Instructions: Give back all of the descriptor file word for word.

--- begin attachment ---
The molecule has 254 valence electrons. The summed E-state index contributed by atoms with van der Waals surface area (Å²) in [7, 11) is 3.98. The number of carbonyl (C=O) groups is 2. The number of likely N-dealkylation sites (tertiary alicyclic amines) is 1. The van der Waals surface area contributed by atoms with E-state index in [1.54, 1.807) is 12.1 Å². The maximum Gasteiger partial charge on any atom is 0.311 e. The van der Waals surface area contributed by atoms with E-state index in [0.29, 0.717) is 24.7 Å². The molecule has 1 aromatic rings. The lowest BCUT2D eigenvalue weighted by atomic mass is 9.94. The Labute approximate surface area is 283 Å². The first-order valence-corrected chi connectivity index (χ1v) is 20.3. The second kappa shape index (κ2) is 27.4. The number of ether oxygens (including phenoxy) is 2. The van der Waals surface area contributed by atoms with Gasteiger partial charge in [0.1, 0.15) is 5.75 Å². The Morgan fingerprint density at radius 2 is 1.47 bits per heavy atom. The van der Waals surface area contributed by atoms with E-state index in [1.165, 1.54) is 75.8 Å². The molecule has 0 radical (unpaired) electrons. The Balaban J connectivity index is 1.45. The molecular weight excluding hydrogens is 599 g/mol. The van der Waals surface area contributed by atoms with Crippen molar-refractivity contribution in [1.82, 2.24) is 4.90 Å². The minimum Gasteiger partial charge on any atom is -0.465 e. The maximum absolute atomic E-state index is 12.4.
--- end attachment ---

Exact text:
The molecule has 254 valence electrons. The summed E-state index contributed by atoms with van der Waals surface area (Å²) in [7, 11) is 3.98. The number of carbonyl (C=O) groups is 2. The number of likely N-dealkylation sites (tertiary alicyclic amines) is 1. The van der Waals surface area contributed by atoms with E-state index in [1.54, 1.807) is 12.1 Å². The maximum Gasteiger partial charge on any atom is 0.311 e. The van der Waals surface area contributed by atoms with E-state index in [0.29, 0.717) is 24.7 Å². The molecule has 1 aromatic rings. The lowest BCUT2D eigenvalue weighted by atomic mass is 9.94. The Labute approximate surface area is 283 Å². The first-order valence-corrected chi connectivity index (χ1v) is 20.3. The second kappa shape index (κ2) is 27.4. The number of ether oxygens (including phenoxy) is 2. The van der Waals surface area contributed by atoms with Gasteiger partial charge in [0.1, 0.15) is 5.75 Å². The Morgan fingerprint density at radius 2 is 1.47 bits per heavy atom. The van der Waals surface area contributed by atoms with E-state index in [1.165, 1.54) is 75.8 Å². The molecule has 0 radical (unpaired) electrons. The Balaban J connectivity index is 1.45. The molecular weight excluding hydrogens is 599 g/mol. The van der Waals surface area contributed by atoms with Crippen molar-refractivity contribution in [1.82, 2.24) is 4.90 Å². The minimum Gasteiger partial charge on any atom is -0.465 e. The maximum absolute atomic E-state index is 12.4.